Today, SIGAR released its April 2015 Quarterly Report to Congress.
The report notes:
–U.S. appropriations for Afghanistan reconstruction grew by $2.3 billion to nearly $109.8 billion, and of that amount $14.9 billion remains in the pipeline to be spent.
–The U.S. has provided $8.4 billion for counternarcotics efforts in Afghanistan, and the country is the global leader in illicit opium cultivation and production.
–Section 1 of the report focuses on the questionable Afghan National Security Forces (ANSF) numbers, and recent reports that have highlighted how SIGAR has found no assurance that data supporting the numbers are accurate.
–ANSF numbers provide a basis for U.S. budgeting and planning, including planning the pace of U.S. and other Coalition forces’ drawdown from Afghanistan.
–Domestic revenues last year paid for only 33%, or $1.7 billion, of Afghanistan’s total budget expenditures of $5.2 billion, with donor contributions making up the difference.
–The U.S. government has largely lost the ability to monitor and assess Afghanistan’s customs-collections processes due to ongoing reductions in U.S. civilian and military personnel.
–The total annual cost for the ministries of Defense and Interior and the ANSF, at the current authorized force strength of 352,000, is $5.5 billion a year.
–As a result of a SIGAR investigation that uncovered corruption in the award of a nearly $1 billion US-funded, multi-year Afghan Ministry of Defense (MOD) fuel contract, SIGAR has developed a relationship with the new Afghan government that promises to create unique opportunities for SIGAR to help the Afghans fight corruption. The corruption centered on four contractors that had engaged in price-fixing, bid-rigging, and bribery increasing the contracts cost by more than $214 million.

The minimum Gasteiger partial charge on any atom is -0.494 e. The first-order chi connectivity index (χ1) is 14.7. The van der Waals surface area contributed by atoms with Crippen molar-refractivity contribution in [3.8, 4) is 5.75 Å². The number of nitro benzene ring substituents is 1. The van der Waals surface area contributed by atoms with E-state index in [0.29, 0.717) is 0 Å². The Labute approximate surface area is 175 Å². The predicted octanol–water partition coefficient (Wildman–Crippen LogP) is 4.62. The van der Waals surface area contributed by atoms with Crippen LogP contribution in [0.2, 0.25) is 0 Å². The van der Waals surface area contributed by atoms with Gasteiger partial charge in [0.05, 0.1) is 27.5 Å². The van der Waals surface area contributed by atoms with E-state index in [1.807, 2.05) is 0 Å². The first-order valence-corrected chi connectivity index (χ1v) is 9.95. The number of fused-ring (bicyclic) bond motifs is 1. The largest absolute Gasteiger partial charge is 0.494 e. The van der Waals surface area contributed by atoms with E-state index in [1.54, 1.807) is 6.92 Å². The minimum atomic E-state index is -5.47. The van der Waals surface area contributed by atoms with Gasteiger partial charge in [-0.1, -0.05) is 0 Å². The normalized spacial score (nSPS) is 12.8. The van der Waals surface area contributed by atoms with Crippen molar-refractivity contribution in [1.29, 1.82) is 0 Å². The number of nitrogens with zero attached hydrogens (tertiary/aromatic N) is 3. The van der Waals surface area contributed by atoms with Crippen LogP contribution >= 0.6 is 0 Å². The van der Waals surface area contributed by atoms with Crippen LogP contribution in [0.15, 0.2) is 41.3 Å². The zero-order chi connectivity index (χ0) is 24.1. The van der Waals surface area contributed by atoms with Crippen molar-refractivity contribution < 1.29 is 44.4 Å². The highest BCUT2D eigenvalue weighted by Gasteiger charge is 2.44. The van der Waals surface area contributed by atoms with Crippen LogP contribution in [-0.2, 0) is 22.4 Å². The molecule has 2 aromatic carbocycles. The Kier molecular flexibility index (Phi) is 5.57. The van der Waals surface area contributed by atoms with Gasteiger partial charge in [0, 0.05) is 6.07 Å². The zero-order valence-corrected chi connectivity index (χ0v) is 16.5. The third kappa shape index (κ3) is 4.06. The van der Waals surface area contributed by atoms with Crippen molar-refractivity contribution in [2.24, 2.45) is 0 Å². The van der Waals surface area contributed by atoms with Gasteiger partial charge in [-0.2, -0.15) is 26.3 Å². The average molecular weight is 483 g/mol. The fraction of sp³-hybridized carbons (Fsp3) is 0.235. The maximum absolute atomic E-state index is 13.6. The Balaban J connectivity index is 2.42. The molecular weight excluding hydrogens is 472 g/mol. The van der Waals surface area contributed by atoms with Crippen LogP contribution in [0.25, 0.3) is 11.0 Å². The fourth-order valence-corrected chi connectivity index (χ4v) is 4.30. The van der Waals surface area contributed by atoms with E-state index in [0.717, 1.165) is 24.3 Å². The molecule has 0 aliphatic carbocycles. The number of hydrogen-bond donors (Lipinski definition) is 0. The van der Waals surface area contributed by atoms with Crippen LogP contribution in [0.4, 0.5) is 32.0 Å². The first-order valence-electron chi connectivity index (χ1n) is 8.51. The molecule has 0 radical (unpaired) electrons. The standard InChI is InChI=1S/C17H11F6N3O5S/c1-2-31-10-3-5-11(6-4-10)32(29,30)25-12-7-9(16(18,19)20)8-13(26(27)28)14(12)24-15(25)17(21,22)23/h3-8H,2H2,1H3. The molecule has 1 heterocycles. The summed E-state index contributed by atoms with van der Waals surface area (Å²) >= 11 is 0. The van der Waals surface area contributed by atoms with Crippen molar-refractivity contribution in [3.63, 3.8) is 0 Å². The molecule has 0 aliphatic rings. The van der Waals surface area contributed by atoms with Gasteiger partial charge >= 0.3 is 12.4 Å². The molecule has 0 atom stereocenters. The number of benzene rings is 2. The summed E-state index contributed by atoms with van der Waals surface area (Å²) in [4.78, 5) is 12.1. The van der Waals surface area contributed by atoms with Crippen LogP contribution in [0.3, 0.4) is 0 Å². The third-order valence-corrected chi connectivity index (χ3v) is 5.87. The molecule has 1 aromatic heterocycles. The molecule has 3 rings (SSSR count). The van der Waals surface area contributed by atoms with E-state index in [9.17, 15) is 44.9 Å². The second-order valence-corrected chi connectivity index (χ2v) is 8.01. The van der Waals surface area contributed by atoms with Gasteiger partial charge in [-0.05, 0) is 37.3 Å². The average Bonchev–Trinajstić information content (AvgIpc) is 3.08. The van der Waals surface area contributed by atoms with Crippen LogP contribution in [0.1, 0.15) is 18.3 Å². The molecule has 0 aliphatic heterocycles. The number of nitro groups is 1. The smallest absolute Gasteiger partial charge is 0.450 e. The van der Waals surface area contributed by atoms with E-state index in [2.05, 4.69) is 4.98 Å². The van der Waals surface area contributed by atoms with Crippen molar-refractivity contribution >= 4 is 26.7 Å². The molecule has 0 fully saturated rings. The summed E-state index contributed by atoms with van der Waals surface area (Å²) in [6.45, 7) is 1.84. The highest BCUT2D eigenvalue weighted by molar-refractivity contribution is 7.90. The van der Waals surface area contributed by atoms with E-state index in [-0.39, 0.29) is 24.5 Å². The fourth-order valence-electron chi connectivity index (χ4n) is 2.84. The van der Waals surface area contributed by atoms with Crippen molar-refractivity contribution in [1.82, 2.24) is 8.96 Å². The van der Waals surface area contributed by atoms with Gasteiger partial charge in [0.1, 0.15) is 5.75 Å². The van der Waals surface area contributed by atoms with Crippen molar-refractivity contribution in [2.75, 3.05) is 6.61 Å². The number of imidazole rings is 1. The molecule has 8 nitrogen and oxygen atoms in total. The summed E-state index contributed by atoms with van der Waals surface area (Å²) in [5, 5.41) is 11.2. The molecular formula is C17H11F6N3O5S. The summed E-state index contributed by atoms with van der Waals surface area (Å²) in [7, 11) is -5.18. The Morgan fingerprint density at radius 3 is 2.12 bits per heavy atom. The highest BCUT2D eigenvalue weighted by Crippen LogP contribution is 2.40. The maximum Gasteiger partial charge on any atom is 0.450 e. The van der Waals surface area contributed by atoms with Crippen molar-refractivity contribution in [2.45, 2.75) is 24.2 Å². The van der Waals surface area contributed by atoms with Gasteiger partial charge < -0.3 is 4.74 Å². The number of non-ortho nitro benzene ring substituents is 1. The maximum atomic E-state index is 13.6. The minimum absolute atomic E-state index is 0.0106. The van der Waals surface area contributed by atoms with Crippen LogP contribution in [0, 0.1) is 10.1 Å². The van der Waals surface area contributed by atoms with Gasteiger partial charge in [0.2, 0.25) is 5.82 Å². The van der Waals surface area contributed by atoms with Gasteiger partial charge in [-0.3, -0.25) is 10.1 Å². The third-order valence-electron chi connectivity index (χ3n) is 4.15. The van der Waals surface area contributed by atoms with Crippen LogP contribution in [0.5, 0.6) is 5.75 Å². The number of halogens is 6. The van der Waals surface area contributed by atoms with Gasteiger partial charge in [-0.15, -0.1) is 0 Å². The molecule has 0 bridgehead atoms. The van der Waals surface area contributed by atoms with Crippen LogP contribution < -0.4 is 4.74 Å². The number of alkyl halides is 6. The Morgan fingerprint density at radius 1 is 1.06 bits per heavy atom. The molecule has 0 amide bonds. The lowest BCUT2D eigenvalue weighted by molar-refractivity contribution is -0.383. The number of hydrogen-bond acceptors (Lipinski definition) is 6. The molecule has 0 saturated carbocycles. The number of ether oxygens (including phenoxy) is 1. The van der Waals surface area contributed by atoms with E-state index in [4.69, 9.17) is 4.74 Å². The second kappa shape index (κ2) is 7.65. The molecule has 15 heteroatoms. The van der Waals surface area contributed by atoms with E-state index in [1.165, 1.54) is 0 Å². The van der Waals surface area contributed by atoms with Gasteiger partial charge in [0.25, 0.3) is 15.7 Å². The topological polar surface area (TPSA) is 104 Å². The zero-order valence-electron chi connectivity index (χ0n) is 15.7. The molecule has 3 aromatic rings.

–This quarter, women account for 1% of the ANSF. The goal to increase the number of women in the ANA by 10% was moved into a 10-year plan.
–DOD needs to ensure that the Resolute Support Mission has adequate resources to provide focused and aggressive oversight. Likewise, the State Department needs to ensure Embassy Kabul and USAID have the resources they need to do the same.
–A positive development occurred, as the majority of the 43 individuals and entities, identified as supporters of the insurgency, that SIGAR referred for suspension and debarment to the U.S. Army have been publicly listed so that these entities should be restricted from receiving U.S. funds.
–Special Inspector General John F. Sopko: “You can’t spend $104 billion dollars in such a small country and not have some success. But the question we’re really asking is ‘could we have done better? Could we have done more? Could we have had more success?’ And those are the issues we’re faced with.”
Full Quarterly Report: https://www.sigar.mil/pdf/quarterlyreports/2015-04-30qr.pdf
Quarterly Report by Section: https://www.sigar.mil/quarterlyreports/index.aspx?SSR=6